- Carbon Trading
- Renewable Energy
- Waste Management
- All Categories
Every year on 16th October, the Food and Agriculture Organisation (FAO) commemorates World Food Day to celebrate the Organization’s foundation in 1945. World Food Day is an opportunity to urge for a more substantial commitment to achieving Sustainable Development Goal (SDG) 2 and to recognize FAO’s role in leading worldwide efforts to achieve Zero Hunger since its inception in 1945.
World Food Day is one of the most honored days on the UN calendar, with festivities in over 150 countries. The day was created in 1979 to remember the 1945 establishment of the United Nations Food and Agriculture Organisation (FAO). Its goal is to raise public awareness of global food issues and strengthen solidarity in the fight against Hunger, malnutrition, and poverty. The day is observed by large organizations such as the World Health Organisation, regional governments, and local community groups alike.
The goals of World Food Day are as follows:
Water is life, and water is food. Leave No One Behind. – is the theme for World Food Day 2023.
Water is necessary for life on Earth. It accounts for over half of our bodies and covers approximately 71% of the Earth’s surface. Only 2.5% of the water is fresh and appropriate for drinking, agriculture, and most industrial purposes. Water is the foundation of our food and a driving force for people, economy, and nature. Indeed, agriculture accounts for 72% of worldwide freshwater withdrawals, yet fresh water, like all natural resources, is finite.
Rapid population increase, urbanization, economic development, and climate change all strain the planet’s water resources. At the same time, freshwater resources per person have fallen by 20% over the last two decades, and water availability and quality are rapidly decreasing due to decades of poor usage and management, over-extraction of groundwater, pollution, and climate change. We run the risk of exhausting this unique resource.
Water-stressed countries now have 2.4 billion inhabitants. Many smallholder farmers struggle to meet their basic requirements, especially women, Indigenous Peoples, migrants, and refugees. Water scarcity is becoming an increasingly important source of conflict, increasing competition for this vital resource. Pollution, ecosystem degradation, unsustainable practices, and climate change are affecting the 600 million people relying on aquatic food systems.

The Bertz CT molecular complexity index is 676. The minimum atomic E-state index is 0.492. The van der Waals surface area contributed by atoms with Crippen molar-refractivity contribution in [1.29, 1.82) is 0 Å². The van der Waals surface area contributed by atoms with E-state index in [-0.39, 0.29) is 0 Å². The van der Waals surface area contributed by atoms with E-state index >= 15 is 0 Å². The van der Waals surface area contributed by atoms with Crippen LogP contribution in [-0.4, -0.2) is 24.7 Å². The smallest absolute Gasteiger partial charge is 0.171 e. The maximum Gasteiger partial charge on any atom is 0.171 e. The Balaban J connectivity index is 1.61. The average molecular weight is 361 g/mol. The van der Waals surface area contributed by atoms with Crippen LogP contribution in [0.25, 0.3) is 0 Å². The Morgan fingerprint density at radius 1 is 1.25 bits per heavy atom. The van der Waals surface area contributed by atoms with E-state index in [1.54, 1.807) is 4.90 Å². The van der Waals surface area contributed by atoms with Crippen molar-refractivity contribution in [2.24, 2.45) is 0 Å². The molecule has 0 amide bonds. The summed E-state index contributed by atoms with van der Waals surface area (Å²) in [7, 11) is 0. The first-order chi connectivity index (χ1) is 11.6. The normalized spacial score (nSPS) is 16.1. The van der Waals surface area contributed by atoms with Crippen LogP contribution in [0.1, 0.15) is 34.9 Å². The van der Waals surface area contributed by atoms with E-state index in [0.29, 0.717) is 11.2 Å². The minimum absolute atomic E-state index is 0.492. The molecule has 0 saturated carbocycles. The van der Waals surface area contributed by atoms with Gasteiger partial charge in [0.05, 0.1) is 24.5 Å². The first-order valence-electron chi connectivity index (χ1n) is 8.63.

Water comprises 71% of the surface of our world. Water bodies, from oceans to lakes, rivers, and estuaries, are home to thriving ecosystems, critical habitats, and a remarkable wealth of biodiversity. Over 600 million people, including small-scale fishers, fish farmers, fish processors, and their dependents, rely on aquatic food systems. They are the foundation of coastal and inland towns, sustaining local economies and shaping cultures worldwide. We currently utilize about 3000 species in capture fisheries and cultivate approximately 650.
Due to their diversity, aquatic food systems are unique and essential nutrition and food security sources. Aquatic foods are becoming recognized for their ability to counteract malnutrition due to their high concentrations of critical elements such as omega-3 fatty acids, vitamins, and minerals. Preserving and protecting these aquatic habitats and the animals that depend on them is not just a responsibility but also a requirement for our planet’s and its inhabitants’ health.
We must produce more food and other critical agricultural commodities with less water while ensuring that water is distributed evenly, our aquatic food systems are protected, and no one is left behind. Governments must develop science- and evidence-based policies that leverage data, innovation, and cross-sectoral collaboration to better plan and manage water. They must support these policies with increased investment, legislation, technologies, and capacity development while motivating farmers and the private sector to participate in integrated water-use and conservation solutions.
Participate and make this World Food Day memorable. You can participate and make this World Food Day significant. Here are some ways you can participate and commemorate World Food Day 2023:
World Food Day aims to increase awareness about worldwide hunger and inspire people to take action. The commemoration emphasizes the importance of ensuring food security for everyone worldwide, particularly those in remote communities who are most vulnerable. According to the FAO, current global challenges limit access to and availability of nutritious food. The COVID-19 epidemic, conflicts, climate change, inequality, and rising prices have caused a domino effect. Millions of people worldwide cannot afford a nutritious meal, placing them in danger of food insecurity and malnutrition. World Food Day 2023 intends to raise awareness about these concerns by emphasizing the need for improved production, nutrition, the environment, and a better life for all.